Today’s critique comes from an anonymous artist. She said that her goals were to create a realistic piece while playing with her prismacolor colored pencils.

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The thing I like most about this piece is that the initial drawing was done quite well. The perspective is nice as is the shading done on the tiger. All of the shading and highlighting work together to create more dimension in the piece, very well done!

 

Looking at a few things we can adjust to improve on it even more, first is in the blending of the colored pencils. While some artists prefer the grainy look (and that’s totally ok if that is the look you prefer), for the purpose of this lesson, I’m going to come at this assuming that because you said you were going for more realism that you want a more solid coloring of the pencils. Colored pencil, when not blended by either burnishing  or with paint thinner, will just set on top of the paper. It won’t get into the tooth (little crevices), leaving you with the white dots of the paper showing through. There are two ways that I prevent this from happening. First is with an odorless mineral spirit (I use Mona Lisa Odorless Paint Thinner). The solvent will dissolve the pencil into the paper itself. This will give your colors a bolder look, plus cover all those little white dots of the paper.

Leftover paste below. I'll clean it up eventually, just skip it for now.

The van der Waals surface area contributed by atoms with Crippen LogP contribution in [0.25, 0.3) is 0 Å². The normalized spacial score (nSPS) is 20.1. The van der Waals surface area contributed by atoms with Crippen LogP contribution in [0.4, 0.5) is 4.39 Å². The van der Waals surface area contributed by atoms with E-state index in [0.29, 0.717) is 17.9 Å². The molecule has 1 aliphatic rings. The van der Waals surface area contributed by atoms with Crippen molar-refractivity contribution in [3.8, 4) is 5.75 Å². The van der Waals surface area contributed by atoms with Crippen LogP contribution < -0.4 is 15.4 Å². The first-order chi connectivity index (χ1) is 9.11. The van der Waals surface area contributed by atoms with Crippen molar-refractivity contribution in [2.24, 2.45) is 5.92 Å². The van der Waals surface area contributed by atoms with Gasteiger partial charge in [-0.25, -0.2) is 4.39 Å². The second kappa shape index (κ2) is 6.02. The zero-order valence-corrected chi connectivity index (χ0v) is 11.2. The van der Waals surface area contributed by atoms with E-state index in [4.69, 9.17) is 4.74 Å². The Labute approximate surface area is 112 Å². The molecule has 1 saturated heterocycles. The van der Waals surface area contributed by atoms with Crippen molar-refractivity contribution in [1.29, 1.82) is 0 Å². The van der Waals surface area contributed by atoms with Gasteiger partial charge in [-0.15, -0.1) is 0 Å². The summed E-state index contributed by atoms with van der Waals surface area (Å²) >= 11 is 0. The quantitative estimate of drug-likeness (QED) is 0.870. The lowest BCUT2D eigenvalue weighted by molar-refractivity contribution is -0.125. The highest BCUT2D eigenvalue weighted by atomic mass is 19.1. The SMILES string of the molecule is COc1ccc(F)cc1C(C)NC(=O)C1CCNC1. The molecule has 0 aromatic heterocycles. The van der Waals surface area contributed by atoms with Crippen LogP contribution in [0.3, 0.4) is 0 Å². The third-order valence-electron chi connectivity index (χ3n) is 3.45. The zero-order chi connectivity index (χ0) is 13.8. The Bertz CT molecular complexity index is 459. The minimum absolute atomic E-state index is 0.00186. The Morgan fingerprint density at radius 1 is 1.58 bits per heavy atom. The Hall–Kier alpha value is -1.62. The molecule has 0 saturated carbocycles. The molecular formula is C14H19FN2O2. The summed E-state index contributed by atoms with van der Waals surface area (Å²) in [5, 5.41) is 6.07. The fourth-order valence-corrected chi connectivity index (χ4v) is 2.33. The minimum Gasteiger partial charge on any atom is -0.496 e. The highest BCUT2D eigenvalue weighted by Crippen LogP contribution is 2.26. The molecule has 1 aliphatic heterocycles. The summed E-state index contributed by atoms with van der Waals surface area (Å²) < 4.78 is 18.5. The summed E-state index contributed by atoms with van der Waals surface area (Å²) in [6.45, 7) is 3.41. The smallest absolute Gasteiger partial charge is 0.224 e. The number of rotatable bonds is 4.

Colored pencil, when not blended by either burnishing  or with paint thinner, will just set on top of the paper. It won’t get into the tooth (little crevices), leaving you with the white dots of the paper showing through. There are two ways that I prevent this from happening. First is with an odorless mineral spirit (I use Mona Lisa Odorless Paint Thinner). The solvent will dissolve the pencil into the paper itself. This will give your colors a bolder look, plus cover all those little white dots of the paper.

The second method I use to cover all those little white dots and to get more boldness in my colors is with burnishing. Burnishing is  done by applying the pencil with a very heavy hand. You’re flattening out the tooth of the paper when you do this so that none of those white dots show through. You can burnish with whatever color you’re using, with another color (like white), or with a colorless blender. Prismacolor makes their own colorless blender, as does Derwent (which I didn’t like) and Caran d’Ache. I find that whichever brand of pencils you’re using, the colorless blender by that same brand will work the best. The main drawback of using burnishing is that in flattening out the paper, the paper won’t take many layers. Save any burnishing for your final layers because of this.

If my blending descriptions are making no sense, don’t worry! I have a video showing you exactly what I’m talking about!

 

One more thing I want to bring up is just in the crop of your piece. The back leg just randomly seems to end. I would add a bit of grass there, so it’s not just a floating leg 🙂

This piece is beautiful! I always giggle a little when someone says they were “just playing around with the pencils”. That is some pretty awesome work for just playing around!